Picture-perfect fund-raiser set 



By Arianne Avellino 

It is said that a picture is 
worth a thousand words. But 
can a picture motivate people to 
volunteer their time for a good 
cause? 

Fitchburg State photography 
majors Brian Smith and Gina 
Descarreaux have created a 
photo exhibition for the Salva- 
tion Army in hopes of doing 
just that. 

The Fitchburg branch of the 
Salvation Army is looking to 
attract more people to volunteer, 
donate, and utilize the services 
offered. One way they are try- 
ing to reach the community is 
through the "Good-Wil" Sun- 
day brunch event, run by local 



performer Wil Darcangelo, fea- 
turing a photo exhibition that 
highlights what the Salvation 
Army is all about. 

The task given to Smith 
and Descarreaux, two students 
whose public-relations class 
is working with the Salvation 
Army, was to create an exposi- 
tion of 30 or so photos capturing 
the essence of the good work 
done by this organization. 

They decided to approach it 
by evoking emotion from view- 
ers through photographs that 
focus on the children helped by 
the Salvation Army. 

The photographers want to 
show how children gain from 
the efforts of this organization. 



"We hope to raise people's 
awareness about the Salvation 
Army," Smith said. "Most don't 
know the extent of what they do. 
We also want to make people 
aware that they can donate to 
the Salvation Army by not only 
attending the exhibit, but by 
purchasing our work, all of the 
profits of which will go right 
back to the organization." 

The "Good-Wil" brunch and 
photo exhibition will take place 
from 10 a.m. to 2 p.m. April 19, 
in the Fitchburg Senior Center 
at 1 4 Wallace Ave. Tickets cost 
$12 for adults and $8 for chil- 
dren. Proceeds will benefit the 
Blue Star Mothers of America 
Leominster Chapter 1 . 



4 -April 17,2008 



THE POINT 



See a twinkle of 'Twilight' 



By Kara Noonan 

I am sure most of you have heard 
the chatter surrounding Stephenie Meyer's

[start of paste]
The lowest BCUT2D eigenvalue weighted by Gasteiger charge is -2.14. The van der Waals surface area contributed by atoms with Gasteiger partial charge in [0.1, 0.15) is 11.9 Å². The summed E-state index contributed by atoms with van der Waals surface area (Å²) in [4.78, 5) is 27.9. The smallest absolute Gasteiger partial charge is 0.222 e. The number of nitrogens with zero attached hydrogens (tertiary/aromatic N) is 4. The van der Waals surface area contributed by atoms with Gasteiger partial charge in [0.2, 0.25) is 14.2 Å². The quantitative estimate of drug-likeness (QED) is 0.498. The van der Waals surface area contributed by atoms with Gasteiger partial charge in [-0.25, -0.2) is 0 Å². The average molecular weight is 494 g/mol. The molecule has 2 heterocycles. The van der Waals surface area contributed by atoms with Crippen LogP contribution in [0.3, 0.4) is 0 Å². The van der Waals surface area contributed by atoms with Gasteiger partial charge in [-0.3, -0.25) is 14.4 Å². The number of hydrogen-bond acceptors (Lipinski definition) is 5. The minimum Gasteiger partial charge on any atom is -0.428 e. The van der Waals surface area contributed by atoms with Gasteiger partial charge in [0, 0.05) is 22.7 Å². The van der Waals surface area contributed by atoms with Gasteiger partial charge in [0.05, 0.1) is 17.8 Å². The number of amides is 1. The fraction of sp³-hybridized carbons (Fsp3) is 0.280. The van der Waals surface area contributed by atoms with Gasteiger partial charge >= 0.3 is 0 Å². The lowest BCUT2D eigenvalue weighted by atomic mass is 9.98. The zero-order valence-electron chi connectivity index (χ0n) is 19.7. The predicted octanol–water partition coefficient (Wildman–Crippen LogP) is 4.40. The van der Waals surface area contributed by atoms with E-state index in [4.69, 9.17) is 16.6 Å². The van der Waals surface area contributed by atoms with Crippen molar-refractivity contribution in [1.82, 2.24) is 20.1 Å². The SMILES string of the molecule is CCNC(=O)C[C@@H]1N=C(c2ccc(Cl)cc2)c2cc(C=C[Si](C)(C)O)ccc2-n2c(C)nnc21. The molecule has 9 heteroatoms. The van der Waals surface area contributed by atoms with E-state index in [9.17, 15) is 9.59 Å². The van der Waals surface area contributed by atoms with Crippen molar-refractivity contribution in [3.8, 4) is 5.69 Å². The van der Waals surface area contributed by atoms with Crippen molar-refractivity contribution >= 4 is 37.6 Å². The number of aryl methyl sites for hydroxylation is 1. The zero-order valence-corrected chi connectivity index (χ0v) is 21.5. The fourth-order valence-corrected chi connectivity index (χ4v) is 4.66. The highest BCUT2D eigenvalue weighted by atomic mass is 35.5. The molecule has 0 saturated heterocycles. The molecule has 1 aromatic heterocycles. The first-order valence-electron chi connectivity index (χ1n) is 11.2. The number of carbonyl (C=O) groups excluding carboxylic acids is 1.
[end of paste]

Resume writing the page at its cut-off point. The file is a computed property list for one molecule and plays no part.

"Twilight" books. 

It seems that the pages have been caught 
in the wind and blown onto the doorsteps 
of every female romance-novel lover. My 
friends are reading them, my co-workers, 
and even my professors. All this jabber 
enticed me into opening up the 500 paged, 
first of the series "Twilight" (Little, Brown 
and Company). 

I soon found myself engrossed in Mey- 
er's exquisite descriptions that allow you 
to seemingly see, taste, smell, and touch 
what the narrator and protagonist, Bella, is 
experiencing. 

Bella is an ordinary girl, a bit uncoordi- 
nated, and likes to keep to herself. She has 
just recently come to live with her father 
in Forks, Washington; it's a place that sees 
more rain than anywhere in the United 
States. But through all the gloom she 
discovers Edward Cullen, whose chiseled 
good looks and ravenous stare intrigue her. 

Only, Edward seems a bit peculiar. He 
begins avoiding her, then following her. 
Soon Bella demands the truth about him, 
even though he warns her that getting too 
close to him is not in her best interest. 
Edward Cullen is a vampire. 

He does not drink the blood of humans 




Photo by Annapur 
After reading "Twilight, "fans can go on to collect the other books in the series. 



though, as he is sort of a vegetarian, but this 
does not mean that he has lost all craving 
for it. Besides the great risk involved Bella 
and Edward spiral further into a great love 
affair and Bella soon finds herself face to 
face with things she always believed only 
existed in nightmares. 

A compelling love story demands seem- 
ingly impossible obstacles that the lovers 



must hurdle over. Twilight has this. Edward 
needs to gain approval from his vampire 
family as well as overcome his thirst for 
Bella's blood. Bella sacrifices her parents, 
her friends, and herself all for love. It is 
how we imagine love should feel. I know 
I was left wondering where my Edward 
Cullen is 



Meet your virtual neighbors 
in Animal Crossing: City Folk 



By Kevin Chaple 

The Animal Crossing franchise is based 
on a simple concept: You play the part of a 
character moving into a new house in a new 
town. Upon arriving, you meet Tom Nook, 
who happens to own the properly you just 
moved into. He explains the loan you owe 
him and gives you a part-time job working 
for him to pay it off. 

This initiates a basic training sequence 
in which you do a few random tasks - 
making deliveries, mailing letters, planting 
trees - for Nook, while also learning the 
basics of the game. 

Once you've finished the basic tasks, 
you're on your own to continue exploring 
your town. You don't even have to pay 
your mortgage off. If you do, however, 
Nook upgrades your house; this will give 
you another loan to pay off, which in turn 
allows for upgrades to repeat. Upgrad- 
ing your house is definitely worthwhile, 
as Nook's shop has a changing variety of 
home furnishings available for purchase 
and you're definitely going to need more 
room for all the stuff you buy! 

On paper, this may sound pretty boring. 
Working in a game to pay off a mortgage? 
It's not fun in real life, so why would it 
make a game interesting? 

Amazingly, it actually is fun. It's also 
incredibly addicting. Really, you can